Using a recent study on trafficking sponsored by the Women’s Funding Network, an article on Twincities.com warns how common is the problem of trafficking in teenage girls:
If I told you more adolescent girls in Minnesota are exploited in the state’s commercial sex trade in one month than all females murdered in one year, what would you say?
In fact, they number more than women who died of AIDS-related complications or female infants who died from sudden infant death syndrome in one year in the Gopher State.
The study, Adolescent Girls in the United States Sex Trade, claims to use “scientific probability methods” to count the number of adolescent girls commercially available for sex through on-line classified ads and escort agencies in Georgia, Minnesota, Michigan, and New York.
The first guiding principle of the study?
There is no way to study directly—to make contact with—girls being commercially sexually exploited. Even if it were possible to keep researchers safe, it would be absolutely impossible to ensure the safety of the child subject.
Essentially, it’s a study of ads placed on classified sites and calls to escort agencies wherein the age of the women is unknown, but identified as fitting the description of “young”. At that point, it is assumed, based on another experiment designed to supply “previous experience”, that 38% of those women are under 18 years old.
With this “previous experience” in hand, we can reliably determine how many of the “young” girls we record through the various study methodologies are actually under age 18, and thus victims of commercial sexual exploitation of children.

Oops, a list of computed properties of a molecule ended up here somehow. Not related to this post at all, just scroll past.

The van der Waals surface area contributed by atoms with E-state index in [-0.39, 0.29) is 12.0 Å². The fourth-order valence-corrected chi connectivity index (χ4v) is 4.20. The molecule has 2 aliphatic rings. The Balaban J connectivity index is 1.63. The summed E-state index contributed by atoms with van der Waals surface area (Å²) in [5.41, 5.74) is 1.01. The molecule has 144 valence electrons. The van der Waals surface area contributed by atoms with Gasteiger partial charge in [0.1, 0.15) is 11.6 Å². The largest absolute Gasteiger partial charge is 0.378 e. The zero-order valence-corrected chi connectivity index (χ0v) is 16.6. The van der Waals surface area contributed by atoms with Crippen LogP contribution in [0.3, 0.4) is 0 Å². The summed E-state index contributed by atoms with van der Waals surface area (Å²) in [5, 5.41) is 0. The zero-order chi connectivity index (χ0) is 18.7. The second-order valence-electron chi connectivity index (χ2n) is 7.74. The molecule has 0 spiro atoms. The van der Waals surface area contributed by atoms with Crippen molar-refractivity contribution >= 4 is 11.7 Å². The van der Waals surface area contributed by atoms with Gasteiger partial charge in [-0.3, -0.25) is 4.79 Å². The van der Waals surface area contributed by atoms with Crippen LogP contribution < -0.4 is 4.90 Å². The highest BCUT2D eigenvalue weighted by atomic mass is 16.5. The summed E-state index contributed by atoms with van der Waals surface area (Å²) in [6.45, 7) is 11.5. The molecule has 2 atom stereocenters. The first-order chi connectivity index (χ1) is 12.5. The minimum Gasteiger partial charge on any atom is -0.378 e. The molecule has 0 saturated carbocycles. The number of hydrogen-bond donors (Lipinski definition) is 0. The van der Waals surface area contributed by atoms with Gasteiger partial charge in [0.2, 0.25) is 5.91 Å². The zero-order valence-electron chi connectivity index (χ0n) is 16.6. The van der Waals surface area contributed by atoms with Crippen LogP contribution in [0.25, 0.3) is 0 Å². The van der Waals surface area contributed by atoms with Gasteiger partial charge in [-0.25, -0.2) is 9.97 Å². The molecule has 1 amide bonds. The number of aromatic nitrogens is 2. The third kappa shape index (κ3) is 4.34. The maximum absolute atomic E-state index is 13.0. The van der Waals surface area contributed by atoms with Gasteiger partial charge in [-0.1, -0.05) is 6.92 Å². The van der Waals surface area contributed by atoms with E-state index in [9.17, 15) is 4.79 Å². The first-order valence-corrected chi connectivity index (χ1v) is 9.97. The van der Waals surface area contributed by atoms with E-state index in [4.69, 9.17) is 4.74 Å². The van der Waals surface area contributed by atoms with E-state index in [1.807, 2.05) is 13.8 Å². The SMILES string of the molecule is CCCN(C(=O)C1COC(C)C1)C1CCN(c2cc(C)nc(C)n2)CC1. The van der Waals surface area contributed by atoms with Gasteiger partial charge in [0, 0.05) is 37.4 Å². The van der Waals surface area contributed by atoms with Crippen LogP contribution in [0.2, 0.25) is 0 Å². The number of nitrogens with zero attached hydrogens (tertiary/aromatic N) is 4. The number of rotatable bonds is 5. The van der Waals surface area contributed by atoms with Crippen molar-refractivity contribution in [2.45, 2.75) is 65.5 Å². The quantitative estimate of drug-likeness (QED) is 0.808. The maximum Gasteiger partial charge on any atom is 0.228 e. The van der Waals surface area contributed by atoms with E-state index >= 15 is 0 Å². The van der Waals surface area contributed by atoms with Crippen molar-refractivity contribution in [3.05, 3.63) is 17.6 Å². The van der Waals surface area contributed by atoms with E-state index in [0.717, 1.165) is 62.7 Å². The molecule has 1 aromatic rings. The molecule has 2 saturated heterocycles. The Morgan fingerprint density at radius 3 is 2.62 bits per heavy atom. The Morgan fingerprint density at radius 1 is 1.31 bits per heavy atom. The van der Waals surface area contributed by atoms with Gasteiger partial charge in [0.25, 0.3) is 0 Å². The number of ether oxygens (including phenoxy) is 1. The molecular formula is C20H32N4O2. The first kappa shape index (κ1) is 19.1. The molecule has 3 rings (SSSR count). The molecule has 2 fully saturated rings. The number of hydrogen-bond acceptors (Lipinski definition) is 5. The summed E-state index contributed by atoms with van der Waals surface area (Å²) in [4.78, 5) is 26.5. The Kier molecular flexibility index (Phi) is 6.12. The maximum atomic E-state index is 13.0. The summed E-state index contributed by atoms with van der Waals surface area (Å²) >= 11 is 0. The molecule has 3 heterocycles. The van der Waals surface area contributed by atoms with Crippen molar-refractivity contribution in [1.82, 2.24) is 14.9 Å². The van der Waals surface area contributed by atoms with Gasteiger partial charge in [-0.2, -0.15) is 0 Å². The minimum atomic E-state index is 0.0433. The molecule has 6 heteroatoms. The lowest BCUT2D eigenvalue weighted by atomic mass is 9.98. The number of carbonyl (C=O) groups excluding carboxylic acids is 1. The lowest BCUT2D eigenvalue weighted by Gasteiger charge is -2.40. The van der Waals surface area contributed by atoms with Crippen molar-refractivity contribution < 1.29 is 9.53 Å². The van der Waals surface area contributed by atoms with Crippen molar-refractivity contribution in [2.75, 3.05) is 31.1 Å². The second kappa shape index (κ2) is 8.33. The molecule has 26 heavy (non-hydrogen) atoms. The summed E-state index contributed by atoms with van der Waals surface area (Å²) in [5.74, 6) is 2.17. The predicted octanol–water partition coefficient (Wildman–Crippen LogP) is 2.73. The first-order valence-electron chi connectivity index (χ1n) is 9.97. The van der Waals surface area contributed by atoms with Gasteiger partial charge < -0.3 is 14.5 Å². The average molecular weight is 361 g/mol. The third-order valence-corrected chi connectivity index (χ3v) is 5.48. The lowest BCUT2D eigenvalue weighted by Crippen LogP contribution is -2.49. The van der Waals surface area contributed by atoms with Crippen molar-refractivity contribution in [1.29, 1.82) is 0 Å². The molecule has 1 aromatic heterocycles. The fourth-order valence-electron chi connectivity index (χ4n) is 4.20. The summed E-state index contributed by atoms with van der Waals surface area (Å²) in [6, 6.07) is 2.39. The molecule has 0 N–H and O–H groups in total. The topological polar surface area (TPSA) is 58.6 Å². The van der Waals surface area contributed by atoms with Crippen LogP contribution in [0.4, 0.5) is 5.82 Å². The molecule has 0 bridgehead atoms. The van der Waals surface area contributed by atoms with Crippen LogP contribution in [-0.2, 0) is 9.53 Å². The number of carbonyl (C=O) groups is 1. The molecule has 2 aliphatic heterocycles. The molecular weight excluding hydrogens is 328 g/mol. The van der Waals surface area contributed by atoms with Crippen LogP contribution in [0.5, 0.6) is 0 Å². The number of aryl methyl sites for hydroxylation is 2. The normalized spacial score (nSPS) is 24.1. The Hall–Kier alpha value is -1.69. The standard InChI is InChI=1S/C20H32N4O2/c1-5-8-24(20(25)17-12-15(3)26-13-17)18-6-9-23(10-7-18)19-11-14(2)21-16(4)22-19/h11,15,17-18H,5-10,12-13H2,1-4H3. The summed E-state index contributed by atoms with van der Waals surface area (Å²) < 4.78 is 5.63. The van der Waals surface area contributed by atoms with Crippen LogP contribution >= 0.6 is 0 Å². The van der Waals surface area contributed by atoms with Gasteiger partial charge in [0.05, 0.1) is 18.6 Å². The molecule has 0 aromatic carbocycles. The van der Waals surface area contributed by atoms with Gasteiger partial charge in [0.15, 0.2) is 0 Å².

That statement would be true if only they replaced the words “reliably determine” with estimate, which is really the only conclusion this study is capable of generating.
While the study claims to “count” victims of sexual exploitation, it doesn’t really count so-called victims at all. In fact, they have no way of knowing the actual age of any of the girls or the circumstances under which they operate. In the part of the study dealing with escorts, “young” is defined as under 22 years old which is beyond the age of adolescence by almost any definition and six years beyond the age of consent in Minnesota. Even identifying the services being advertised is dependent on a semantic dance, since ads don’t come right out and offer intercourse for money.
So what was the staggering result for the state of Minnesota? Over a period of one month they estimate that 102 underage girls were available for commercial sex either through classified ads or through escort services.
The study does make an interesting observation about craigslist after it instituted changes in response to various political pressure groups in 2008:
As the number of ads plunged on Craigslist, the number of ads on Backpage, and others rose dramatically, such that now there is enough content on these sites to include these them in the counts. Very few of the ads on these sites are duplicates of Craigslist advertisers: less than 5% in most of our tests. Clearly, changes at Craigslist have pushed posters to other websites, though this is not to say that johns have necessarily followed in droves.
The point to be made here is simple. I don’t think anyone disputes that sites like craigslist are used, to some degree, to advertise the availability of underage girls for sex. The dispute is about the extent of that activity and whether the banning of Constitutionally protected adult communications is a solution.
The answer is threefold. First, even shutting down all classified sites is not a solution because it simply pushes the ads to other venues. Secondly, even if it did reduce the marketing of underage sex, sacrificing the right to free speech is too high a cost. Finally, a far more effective way to advance the welfare of women and girls would be to legalize prostitution. The very fact that this obvious option is never considered makes it plain that the mission of the rescue industry is less about the welfare of women and more about stamping out prostitution.